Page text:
Notorious B.I.G. Covers


Looking back on the brief life of Christopher Wallace—a.k.a. Biggie Smalls, The Notorious B.I.G., Big Poppa, The Black Frank White—it’s difficult not to see a prophecy of doom in his album titles and art. Despite rapping about the good life, and the violent struggles it took to get there, Biggie Smalls also represented a darker side generally unacknowledged by other rappers. He spoke frankly of depression and fatalistic thoughts, far from the common rap braggadocio. Before Kanye admitted to being self-conscious, Biggie was revealing his self-loathing and doubts to the world. And while he made thorough and constant mention of gats, keys, blunts and all the double-crossing therein, Biggie’s legacy of album art is one of an artist resigned to his grim fate.

Studio Albums: Ready to Die, Life After Death

Who else names their debut album Ready to Die? It’s hardly the pronouncement of joy one would expect upon launching a soon-to-be platinum career. Ready to Die isn’t just a bleak title; the moroseness of inner-city life is catalogued throughout the record, most notably in “Suicidal Thoughts” and the title track, despite the levity and high spirits of “Juicy” and “Everyday Struggles.” The album cover also depicts the duality of Biggie’s outlook: the bleak title is juxtaposed by the innocence of an afroed, diaper-clad baby. Is the message that despite the roots of innocence, Biggie, and other inner-city dwellers, are doomed? Or is it a message of hope – that there is still innocence amid the oft-violent everyday struggles of life in Bedford-Stuyvesant?

Biggie’s sophomore, and final studio album, Life After Death, is even more explicit in its relationship to the afterlife. Dipped in formal regalia, Biggie lamps next to a hearse on the album cover. Like its predecessor, Life After Death alternates between familiar violence (“Niggaz Bleed,” “You’re Nobody ‘Til Somebody Kills You”) and rays of hope (“Miss U,” “Sky’s the Limit”). Unlike his debut, however, Biggie leaves little room for ambiguity here. Someone is dead, and it would be Biggie himself, shot mere days before the release of Life After Death. But the macabre ironies don’t end there. Life After Death also features “Going Back to Cali,” wherein Biggie speaks of his affinity for the West Coast despite all beef – but he never made it back from Cali after being shot fatally on L.A.’s Miracle Mile.

Mixtapes/Post-Humous Releases: Duets…DJ Vlad and Dirty Harry, Unsolved Mysteries…DJ Rukiz and Rob E Rob

In Biggie’s unofficial and post-humous releases, the running theme is the image of Biggie as hip-hop godfather. Those that don’t glorify the black Frank White in fedoras and vines alternately portray Biggie as the King of New York, or the Versace-glassed, Coogi-sweater-clad widebody we all came to know and love. They display a different duality in Biggie: Mafioso-styled Don, or the extra-large Brooklyn stick-up kid — both sides repped equally in Biggie’s tales of rap-fantasy. DJ Rukiz puts Biggie at the forefront of a mixtape entitled Unsolved Mysteries—flanked by a posse of rap’s recently-deceased—in a mob-flick styled cover that Scarface-watchers would certainly approve. Biggie’s followers, it seems, want to remember him as he portrayed himself – an immaculate hustler-Don wise to the ways of the street and the game.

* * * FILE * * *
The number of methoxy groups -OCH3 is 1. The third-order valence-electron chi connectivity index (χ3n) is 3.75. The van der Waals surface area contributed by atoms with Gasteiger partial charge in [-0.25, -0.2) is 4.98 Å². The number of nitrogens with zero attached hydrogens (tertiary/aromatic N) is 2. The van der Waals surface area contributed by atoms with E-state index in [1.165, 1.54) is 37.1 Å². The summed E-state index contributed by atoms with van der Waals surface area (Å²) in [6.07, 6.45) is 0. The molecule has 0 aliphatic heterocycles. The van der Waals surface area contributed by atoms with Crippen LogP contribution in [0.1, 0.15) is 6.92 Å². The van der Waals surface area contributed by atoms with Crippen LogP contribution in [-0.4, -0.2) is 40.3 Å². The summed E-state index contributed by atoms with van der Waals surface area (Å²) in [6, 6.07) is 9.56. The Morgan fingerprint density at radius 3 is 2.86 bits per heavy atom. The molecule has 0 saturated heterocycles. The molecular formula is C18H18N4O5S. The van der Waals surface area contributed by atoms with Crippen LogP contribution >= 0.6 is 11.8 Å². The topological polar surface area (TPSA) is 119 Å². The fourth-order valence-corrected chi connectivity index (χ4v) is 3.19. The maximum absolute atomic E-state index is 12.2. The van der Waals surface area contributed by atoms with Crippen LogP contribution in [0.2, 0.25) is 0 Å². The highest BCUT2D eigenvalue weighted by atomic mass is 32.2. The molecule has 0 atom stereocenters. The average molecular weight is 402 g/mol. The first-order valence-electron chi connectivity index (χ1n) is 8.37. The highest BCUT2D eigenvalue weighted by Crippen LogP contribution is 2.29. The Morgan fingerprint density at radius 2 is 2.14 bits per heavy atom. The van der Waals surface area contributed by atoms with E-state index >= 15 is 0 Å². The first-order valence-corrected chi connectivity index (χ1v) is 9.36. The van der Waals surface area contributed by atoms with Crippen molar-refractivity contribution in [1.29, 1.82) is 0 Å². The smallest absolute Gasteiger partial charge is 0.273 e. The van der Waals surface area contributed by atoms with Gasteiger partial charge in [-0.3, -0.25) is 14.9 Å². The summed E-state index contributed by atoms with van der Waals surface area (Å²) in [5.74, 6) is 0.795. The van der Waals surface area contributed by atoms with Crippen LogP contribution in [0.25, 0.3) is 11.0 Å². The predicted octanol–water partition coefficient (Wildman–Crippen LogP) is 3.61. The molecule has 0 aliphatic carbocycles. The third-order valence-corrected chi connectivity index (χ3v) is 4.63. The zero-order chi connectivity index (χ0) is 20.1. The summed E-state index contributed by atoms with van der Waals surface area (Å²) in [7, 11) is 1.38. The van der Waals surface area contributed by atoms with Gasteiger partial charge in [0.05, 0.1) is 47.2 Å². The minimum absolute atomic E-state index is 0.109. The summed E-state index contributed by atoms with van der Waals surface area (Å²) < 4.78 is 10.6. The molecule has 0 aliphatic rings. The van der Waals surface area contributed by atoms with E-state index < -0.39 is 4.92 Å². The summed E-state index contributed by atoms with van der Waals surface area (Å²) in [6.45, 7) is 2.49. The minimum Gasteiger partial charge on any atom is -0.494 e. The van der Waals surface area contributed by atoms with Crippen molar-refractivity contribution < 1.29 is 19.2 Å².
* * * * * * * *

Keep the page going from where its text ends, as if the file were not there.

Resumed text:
Singles: Big Poppa, Juicy

Unlike his albums, Biggie’s 12” single covers don’t reflect the complexities within. Instead, they portray the vastness of Bed-Stuy’s livest one in the only way possible – through photos. Though his single covers may not reveal much, there was an air of resignation to his fate exhibited in Biggie’s videos and interviews. In the Source cover story just prior to Biggie’s death, writer Bonz Malone caught up with a tense Wallace sitting on his porch with a .357 Magnum, ready for beef. In the “Mo’ Money, Mo’ Problems” video, Biggie intimates that success only complicates life, instead of simplifying it. He never knew how poignant his words would be.

Rick Kang

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  1. Biggie. The most overrated rapper of all time. Next is Jay-Z. Biggie released two dope albums. But that’s enough for him to be so hyped? Life After Death isn’t as good as Marshall Mathers LP. Ready to Die is slightly better than Slim Shady LP. So, if Eminem died after his first two albums, then he’s a godfather too?

  2. Jimmy you are a certified asshole

    Do you even listen to music or do u jerk off to eminems album covers

    Life after Death cements B.I.G. as the greatest ever. One verse off this album is more important than anything emimen will ever say regardless of his unit sales.

    The Marshall mathers Lp? Really, granted when it came out it had a nice buzz going- i own the album but

    How is the guy overrated? Jay-z has put out like 11 albums and like 20 releases- look how much jay -z has matured since reasonable doubt. Why not give big the benefit of the doubt. Life after death is better that ready to die in every aspect except the fact that it came out first.

    Since BIGS life was cut short you hear his early recordings that, I feel, if he were alive he would try to bury.

    If u want i’ll but a copy of life after death and send it to you.

    He didnt spit rhymes, he told stories,painted pictures. Just the words ‘Previously on Ready to Die” hold more substance than anything eminem could ever record.

    Hi kids, do you like primus? do you wanna see me stick nine inch nails through each one of my eyelids?

    go fuck yourself

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